It was described in a Glasgow newspaper on 22 January 1879 as 'a young lady, with yellowish drapery leaning over a balcony ... fresh from the easel of this artist.' 1
When it reappeared in London in 1886 (assuming this is the same painting) it was not well received. The Illustrated London News commented unfavourably, and at some length:
'In the present exhibition he is represented by a single picture, Harmony in Blue and Gold (298), in which it may be said that there is little blue and less gold. It is the not very elegant figure of a girl, slightly clad in a scanty robe, leaning against a balustrade, and holding over her head a huge stiff Japanese parasol, which occupies the centre of the canvas, like the dish on which Pantagruel was served by Gargantua. What the artist’s aim may be in this Harmony it is difficult to guess—the figure is not a classical study; the drapery is not realistic; and the parasol not imaginative: but we are assured that it is a Harmony, and with this (Chelsea) assurance we must rest satisfied.' 2
Others defended Whistler. An article by Malcolm Charles Salaman (1855-1940), published under the heading 'Hail, President Whistler!' in the Court and Society Review on 10 June 1886, praised the new look of the Society of British Artists exhibition under their President, Whistler. 3 However, a man signing himself 'A Country Collector' responded with horror, directed specifically at Whistler's 'ill-painted, sooty-faced young woman in "blue and gold" ':
'I call this big daub simply a colossal piece of pyramidal impudence.
… so thin and feeble that I contend there was not much paint wasted on it ... an unfinished rubbishy sketch of a young woman, who, if she is not naked, ought to be, for she would then be more decent. The lady has hung the tail of her long robe over the railings of a pier, and the part of her garment that remains to cover her is transparent ... she holds an immense circular sunshade behind her head, and this forms a sort of aureole of dirty yellow. The parasol is quite the most important part of the damsel's dress. … there is neither colour, nor light, nor texture; there is neither "value", handling, nor harmony in this "Blue and Gold" affair by James Whistler. There is but little blue, and certainly there is no gold: if feeble grey is blue, then there is blue; if muddy, sickly, almost loathsome yellow is "gold", then there is gold; but, even admitting the blue and gold, one fails to notice any particular harmony, the painting is so weak. The figure, I repeat, is more naked than the nude: the colour – what there is of it – is distinctly unpleasant. ... How can they quietly stare at the ill-painted, sooty-faced young woman in "blue and gold" passes me.' 4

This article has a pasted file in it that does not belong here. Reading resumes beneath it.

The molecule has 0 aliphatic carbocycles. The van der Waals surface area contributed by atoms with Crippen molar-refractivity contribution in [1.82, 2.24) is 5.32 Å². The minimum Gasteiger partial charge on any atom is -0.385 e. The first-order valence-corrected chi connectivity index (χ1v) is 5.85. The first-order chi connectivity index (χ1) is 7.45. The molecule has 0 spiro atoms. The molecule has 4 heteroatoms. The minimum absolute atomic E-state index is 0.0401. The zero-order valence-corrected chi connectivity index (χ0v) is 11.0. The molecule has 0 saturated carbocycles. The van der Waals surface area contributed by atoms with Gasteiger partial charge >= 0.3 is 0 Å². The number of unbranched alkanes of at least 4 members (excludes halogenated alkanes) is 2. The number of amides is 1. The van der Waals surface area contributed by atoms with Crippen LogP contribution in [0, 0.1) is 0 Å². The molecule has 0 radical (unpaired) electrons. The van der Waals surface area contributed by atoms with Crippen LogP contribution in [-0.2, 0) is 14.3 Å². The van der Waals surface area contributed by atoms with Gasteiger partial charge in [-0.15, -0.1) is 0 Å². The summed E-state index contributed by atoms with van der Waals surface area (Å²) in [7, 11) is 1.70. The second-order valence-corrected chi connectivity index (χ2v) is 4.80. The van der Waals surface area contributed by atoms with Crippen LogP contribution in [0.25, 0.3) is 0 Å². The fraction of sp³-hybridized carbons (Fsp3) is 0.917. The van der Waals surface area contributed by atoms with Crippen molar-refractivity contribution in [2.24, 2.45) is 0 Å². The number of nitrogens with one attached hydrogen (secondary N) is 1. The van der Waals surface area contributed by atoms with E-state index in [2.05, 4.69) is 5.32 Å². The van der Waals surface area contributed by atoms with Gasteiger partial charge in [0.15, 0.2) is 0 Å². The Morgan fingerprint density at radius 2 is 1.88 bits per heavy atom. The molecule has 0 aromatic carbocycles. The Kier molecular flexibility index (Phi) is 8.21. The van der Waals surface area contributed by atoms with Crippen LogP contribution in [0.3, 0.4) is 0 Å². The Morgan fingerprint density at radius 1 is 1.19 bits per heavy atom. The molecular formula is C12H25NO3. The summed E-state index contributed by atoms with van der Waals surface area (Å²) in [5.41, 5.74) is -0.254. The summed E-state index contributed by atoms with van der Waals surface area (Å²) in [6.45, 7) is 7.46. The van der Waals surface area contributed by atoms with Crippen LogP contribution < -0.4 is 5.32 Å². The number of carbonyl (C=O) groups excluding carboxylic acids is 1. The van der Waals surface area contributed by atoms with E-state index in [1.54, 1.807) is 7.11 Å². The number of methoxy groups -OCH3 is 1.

As Robins notes, Whistler 'challenged convention' by exhibiting several nude and semi-nude figures at the Society of British Artists in the mid-1880s, partly in response to the growing controversy over the employment of nude models, which was promoted by John Calcott Horsley (1817-1903). 5 Despite the controversy over this nearly-nude figure, Whistler retained an enthusiastic following among younger artists and this particular oil was praised by the Art Journal as 'worthy to rank among his greater productions.' 6
2: Illustrated London News, 8 May 1886, pp. 16-17.
4: 21 June 1886, Court and Society Review, GUW #11352; see also letters, 'A British Artist,' 'The Unknown Quantity' and 'Van Eyck' to the Editor, Court and Society Review, GUW #11353, #11354, #11355; M. C. Salaman to the Editor, GUW #11356.
Last updated: 15th November 2020 by Margaret